Why Cash Is King!

One of the first things I often discuss with my SaaS founders is the pros and cons of monthly vs. annual subscription plans. This choice is always a trade-off between short term revenue growth, so-called MRR (monthly recurring revenue), vs. receiving more cash, so-called collections, on day 1 in exchange for a discounted annual offering.

Photo: Yannick Oswald, Principal at Mangrove Capital Partners / Credits © Kaori Anne Jolliffe / Silicon Luxembourg

The discussion is always a tricky one. Founders naturally want to optimize for revenue growth. Especially in the early days, when the scale of their business is still small, and, hence, monthly churn is limited. They don’t like the idea of leaving future revenue on the table for more cash now. I mean, they just raised some cash and want to grow their MRR aggressively to raise some more. So, are VCs telling them to move slower?! Let’s take a step back.

Why cash is king

I like the way Steve Cakebread, the CFO who took Salesforce public, puts it. He joined Salesforce in 2002, shortly after the dot-com crash. At the time, hardly anyone else was doing subscriptions. He quickly realized the value of annual subs plans: ‘You need to look at cash flow! It might seem reasonable to charge your customers at the end of every month for your service, but it’s absolutely havoc on your business model. I’ll never forget that when I accepted the job at Salesforce, the company had about 14 or 15 million dollars of cash on hand. When I started a month later, we were down to 10 million. I knew we had to move away from monthly payments in arrears to annual payments up-front because we had a cash flow problem.’

Cash is the lifeblood of any startup. Cash simply allows you to invest in growth, do all kinds of acquisition tests, and ultimately figure out how to grow efficiently. And, of course, it takes away a lot of pressure from founders. The most effective way of maximizing cash in SaaS is to ask customers to pay annually and at the beginning of their contracts.

I did some modeling to illustrate this (???? see google spreadsheet here for you to play with). The chart above is the result. It contrasts 5 scenarios of a hypothetical startup’s cash position over 24 months: Monthly Payments, Quarterly PrePayments, Annual PrePayments, Quarterly PostPayments, Annual PostPayments.

In the simulated case, the company generates EUR 50K in MRR in month 1, grows by 12% month over month, and burns EUR 200k per month in month 1. The startup has just raised EUR 2M in financing. No additional financing round is simulated in the model. As you can see on the chart, at months 12 and months 24, the startup’s cash position converges on the same point. But in between, there are massive differences in cash.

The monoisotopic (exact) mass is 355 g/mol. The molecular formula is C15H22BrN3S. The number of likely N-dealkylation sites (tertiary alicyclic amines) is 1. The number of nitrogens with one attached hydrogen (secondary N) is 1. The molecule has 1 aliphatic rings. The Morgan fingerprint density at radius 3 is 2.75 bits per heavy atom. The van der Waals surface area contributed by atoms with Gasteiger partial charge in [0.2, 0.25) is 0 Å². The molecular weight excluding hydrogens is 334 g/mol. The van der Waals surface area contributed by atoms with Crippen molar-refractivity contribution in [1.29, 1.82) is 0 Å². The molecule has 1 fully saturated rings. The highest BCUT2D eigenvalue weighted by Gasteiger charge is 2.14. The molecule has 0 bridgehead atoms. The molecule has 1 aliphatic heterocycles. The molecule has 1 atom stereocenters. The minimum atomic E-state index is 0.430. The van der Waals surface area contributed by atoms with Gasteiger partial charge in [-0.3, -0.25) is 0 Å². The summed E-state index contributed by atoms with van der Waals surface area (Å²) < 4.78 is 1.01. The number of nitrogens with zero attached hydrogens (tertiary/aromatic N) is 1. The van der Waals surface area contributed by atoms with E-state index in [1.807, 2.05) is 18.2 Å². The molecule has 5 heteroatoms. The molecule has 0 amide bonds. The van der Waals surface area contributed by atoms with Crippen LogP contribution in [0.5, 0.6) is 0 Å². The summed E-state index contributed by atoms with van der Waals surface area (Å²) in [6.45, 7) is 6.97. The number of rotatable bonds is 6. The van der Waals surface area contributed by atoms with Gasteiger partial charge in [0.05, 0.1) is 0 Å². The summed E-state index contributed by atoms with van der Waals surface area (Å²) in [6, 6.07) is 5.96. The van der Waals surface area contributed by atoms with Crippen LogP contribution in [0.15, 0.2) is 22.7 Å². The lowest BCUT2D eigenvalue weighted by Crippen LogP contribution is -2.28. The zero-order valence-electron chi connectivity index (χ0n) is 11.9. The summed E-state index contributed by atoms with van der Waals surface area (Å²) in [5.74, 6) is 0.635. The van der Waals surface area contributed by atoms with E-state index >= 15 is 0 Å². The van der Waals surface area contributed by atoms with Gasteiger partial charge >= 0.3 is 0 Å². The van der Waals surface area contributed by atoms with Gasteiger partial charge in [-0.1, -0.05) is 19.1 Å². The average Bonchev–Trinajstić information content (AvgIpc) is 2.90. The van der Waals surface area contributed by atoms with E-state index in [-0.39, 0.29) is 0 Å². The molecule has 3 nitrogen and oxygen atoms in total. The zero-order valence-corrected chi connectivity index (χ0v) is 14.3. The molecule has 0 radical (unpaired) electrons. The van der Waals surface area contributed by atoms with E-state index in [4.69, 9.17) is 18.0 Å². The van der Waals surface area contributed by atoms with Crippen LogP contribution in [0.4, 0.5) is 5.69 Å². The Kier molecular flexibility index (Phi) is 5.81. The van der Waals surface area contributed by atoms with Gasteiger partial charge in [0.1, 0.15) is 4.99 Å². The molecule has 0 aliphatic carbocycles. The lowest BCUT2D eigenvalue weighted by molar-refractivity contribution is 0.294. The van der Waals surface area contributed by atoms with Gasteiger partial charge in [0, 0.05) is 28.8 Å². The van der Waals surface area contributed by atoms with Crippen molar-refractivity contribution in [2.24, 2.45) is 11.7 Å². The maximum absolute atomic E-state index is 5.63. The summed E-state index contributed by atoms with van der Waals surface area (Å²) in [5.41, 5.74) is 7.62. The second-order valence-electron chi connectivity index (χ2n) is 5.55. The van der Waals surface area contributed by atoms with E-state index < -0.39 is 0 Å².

The impact of the change in the company’s health is hard to overstate. In one scenario, the startup charging monthly fees just scrapes past bankruptcy. With annual Prepay plans, the company’s coffers are filled with more than $2M cash at the beginning of year 2. Finally, the company that charges quarterly or annual postpay fees runs out of money without further external financing.

The conclusion is straightforward. The annual prepay plan is the most advantageous position for the company, generating negative working capital. Customers are essentially financing the company’s growth by lending the startup money at virtually zero interest. The startup can take this capital and double down on growth.

Breaking the churn spiral

Cash is one thing. Retention is another one. At Salesforce, Steve realized that ‘besides cash, we also had a commitment problem. We were getting killed by all these small businesses skipping out on the service. They just weren’t committed to the product. But, then, all of a sudden, when people start paying for the service upfront, they actually started using it. That was a big challenge in those early days, just getting people to log in and use the thing. We thought we could sell it and be done with it, but then we realized up-front payments were absolutely critical to driving usership and retention. we knew that monthly subscription numbers didn’t really mean anything in terms of the company’s overall financial health. We knew we needed to orient everything around ARR (annual recurring revenue).’